There are two ways to live life:
1) like a fast lottery ticket – by having one-time-payoff goals and going after them, and
2) like a squirrel gathering for the winter – by surely and consistently going after your plans.
Here are some arguments for the benefits of consistency. Sure, the lottery ticket is a draw – it is exciting, it is potential, and it can be huge! The squirrel, however, will always make her nest for the winter.
The Lottery Ticket. A friend of mine is a film reviewer. (I love dance movies: you name me a dance movie, and I’ve probably seen it!) My film-reviewer friend and I were talking about dance movies recently, and he said, “Senia, doesn’t it seem that most dance movies give the performer one chance or one performance or one try-out, and that that is the one that counts? And that things better be right for that one dance because it’s the one big chance?” And I thought about it, and he’s right – typically, dance movies are structured towards one dance or one night or one show or one try-out. It’s the lottery ticket – it’s the one chance to get things right. It’s what everything in your past training as a dancer has been moving you towards.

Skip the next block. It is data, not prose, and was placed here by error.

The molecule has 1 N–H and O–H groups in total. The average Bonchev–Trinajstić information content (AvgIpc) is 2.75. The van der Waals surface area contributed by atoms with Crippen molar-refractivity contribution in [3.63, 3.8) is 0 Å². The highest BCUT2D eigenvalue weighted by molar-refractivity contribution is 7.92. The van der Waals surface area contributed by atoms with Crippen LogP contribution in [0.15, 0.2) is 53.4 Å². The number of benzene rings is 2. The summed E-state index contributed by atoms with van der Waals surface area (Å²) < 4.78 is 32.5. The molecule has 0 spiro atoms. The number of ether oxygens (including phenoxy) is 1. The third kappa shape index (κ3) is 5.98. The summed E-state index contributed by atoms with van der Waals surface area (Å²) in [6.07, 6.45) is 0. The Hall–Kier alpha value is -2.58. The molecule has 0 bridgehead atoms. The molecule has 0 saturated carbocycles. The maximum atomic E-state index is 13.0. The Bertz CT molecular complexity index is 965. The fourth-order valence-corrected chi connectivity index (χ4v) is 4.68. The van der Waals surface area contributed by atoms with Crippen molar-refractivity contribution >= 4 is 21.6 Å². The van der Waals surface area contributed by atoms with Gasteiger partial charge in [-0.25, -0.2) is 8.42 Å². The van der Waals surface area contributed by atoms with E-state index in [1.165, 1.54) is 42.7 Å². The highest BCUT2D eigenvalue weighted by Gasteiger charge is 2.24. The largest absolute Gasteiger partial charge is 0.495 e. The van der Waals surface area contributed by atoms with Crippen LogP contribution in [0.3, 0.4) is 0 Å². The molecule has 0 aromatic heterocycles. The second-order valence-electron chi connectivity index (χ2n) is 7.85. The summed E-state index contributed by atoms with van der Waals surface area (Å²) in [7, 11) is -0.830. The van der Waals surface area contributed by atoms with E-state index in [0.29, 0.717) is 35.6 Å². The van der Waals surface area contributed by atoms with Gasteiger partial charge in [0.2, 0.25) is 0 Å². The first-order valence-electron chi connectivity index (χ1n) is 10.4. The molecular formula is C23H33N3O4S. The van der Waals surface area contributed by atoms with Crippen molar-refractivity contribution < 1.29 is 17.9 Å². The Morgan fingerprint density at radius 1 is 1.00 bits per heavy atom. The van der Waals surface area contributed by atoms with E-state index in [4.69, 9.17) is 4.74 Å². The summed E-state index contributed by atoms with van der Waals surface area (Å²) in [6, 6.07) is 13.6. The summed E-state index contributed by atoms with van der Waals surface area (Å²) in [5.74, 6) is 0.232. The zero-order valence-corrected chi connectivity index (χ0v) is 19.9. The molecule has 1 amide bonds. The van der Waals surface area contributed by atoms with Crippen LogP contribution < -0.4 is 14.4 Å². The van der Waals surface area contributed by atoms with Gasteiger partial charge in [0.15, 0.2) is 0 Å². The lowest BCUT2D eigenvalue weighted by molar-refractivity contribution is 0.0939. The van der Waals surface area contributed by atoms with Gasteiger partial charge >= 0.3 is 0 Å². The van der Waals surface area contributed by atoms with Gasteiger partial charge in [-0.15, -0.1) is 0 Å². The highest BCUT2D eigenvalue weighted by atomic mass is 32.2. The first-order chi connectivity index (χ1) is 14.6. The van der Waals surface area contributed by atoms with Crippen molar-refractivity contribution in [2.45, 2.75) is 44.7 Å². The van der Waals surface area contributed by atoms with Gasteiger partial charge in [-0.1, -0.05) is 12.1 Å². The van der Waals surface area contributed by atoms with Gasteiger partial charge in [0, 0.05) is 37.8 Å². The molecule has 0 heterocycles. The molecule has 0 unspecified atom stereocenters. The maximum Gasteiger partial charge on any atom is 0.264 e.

So you give it your all. And that’s the right thing to do. But it’s so hard to live life that way, anticipating one big hit every several years, and other than that, barely eeking by. It’s possible, but so hard. As Hugh MacLeod says (via Dave Seah’s post), “If your biz plan depends on you suddenly being “discovered” by some big shot, your plan will probably fail.” Living the lottery ticket is looking for big breaks all the time – looking for the job in which in a couple of years you can make enough money to retire, looking for the business contact that will bring in the company’s annual revenue for the entire year in January, looking for the book publisher who’ll love your idea for a novel and want to make it into a major motion picture.